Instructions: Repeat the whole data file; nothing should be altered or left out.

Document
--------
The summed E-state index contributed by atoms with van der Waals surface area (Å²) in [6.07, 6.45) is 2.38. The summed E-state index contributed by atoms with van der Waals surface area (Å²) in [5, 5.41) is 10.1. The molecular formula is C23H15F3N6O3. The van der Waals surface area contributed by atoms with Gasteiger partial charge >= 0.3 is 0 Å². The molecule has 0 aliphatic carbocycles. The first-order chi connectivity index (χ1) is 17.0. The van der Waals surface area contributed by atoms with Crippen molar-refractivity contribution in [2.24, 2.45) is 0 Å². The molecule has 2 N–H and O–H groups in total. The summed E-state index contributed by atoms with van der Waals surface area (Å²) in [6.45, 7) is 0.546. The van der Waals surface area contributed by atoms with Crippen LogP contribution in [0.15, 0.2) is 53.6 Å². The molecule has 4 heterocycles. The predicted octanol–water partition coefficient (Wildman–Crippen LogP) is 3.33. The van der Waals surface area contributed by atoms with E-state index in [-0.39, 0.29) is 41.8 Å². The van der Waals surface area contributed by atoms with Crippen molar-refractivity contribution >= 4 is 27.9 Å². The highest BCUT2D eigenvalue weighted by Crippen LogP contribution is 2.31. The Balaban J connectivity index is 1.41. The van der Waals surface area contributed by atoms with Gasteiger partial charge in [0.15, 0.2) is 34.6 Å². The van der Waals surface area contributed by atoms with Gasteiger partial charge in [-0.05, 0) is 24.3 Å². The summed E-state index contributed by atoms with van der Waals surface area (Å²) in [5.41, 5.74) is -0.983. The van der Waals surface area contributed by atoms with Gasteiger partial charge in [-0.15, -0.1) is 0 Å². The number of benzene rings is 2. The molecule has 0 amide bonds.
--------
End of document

The summed E-state index contributed by atoms with van der Waals surface area (Å²) in [6.07, 6.45) is 2.38. The summed E-state index contributed by atoms with van der Waals surface area (Å²) in [5, 5.41) is 10.1. The molecular formula is C23H15F3N6O3. The van der Waals surface area contributed by atoms with Gasteiger partial charge >= 0.3 is 0 Å². The molecule has 0 aliphatic carbocycles. The first-order chi connectivity index (χ1) is 17.0. The van der Waals surface area contributed by atoms with Crippen molar-refractivity contribution in [2.24, 2.45) is 0 Å². The molecule has 2 N–H and O–H groups in total. The summed E-state index contributed by atoms with van der Waals surface area (Å²) in [6.45, 7) is 0.546. The van der Waals surface area contributed by atoms with Crippen LogP contribution in [0.15, 0.2) is 53.6 Å². The molecule has 4 heterocycles. The predicted octanol–water partition coefficient (Wildman–Crippen LogP) is 3.33. The van der Waals surface area contributed by atoms with E-state index in [-0.39, 0.29) is 41.8 Å². The van der Waals surface area contributed by atoms with Crippen molar-refractivity contribution >= 4 is 27.9 Å². The highest BCUT2D eigenvalue weighted by Crippen LogP contribution is 2.31. The Balaban J connectivity index is 1.41. The van der Waals surface area contributed by atoms with Gasteiger partial charge in [0.15, 0.2) is 34.6 Å². The van der Waals surface area contributed by atoms with Gasteiger partial charge in [-0.05, 0) is 24.3 Å². The summed E-state index contributed by atoms with van der Waals surface area (Å²) in [5.41, 5.74) is -0.983. The van der Waals surface area contributed by atoms with Gasteiger partial charge in [-0.15, -0.1) is 0 Å². The number of benzene rings is 2. The molecule has 0 amide bonds.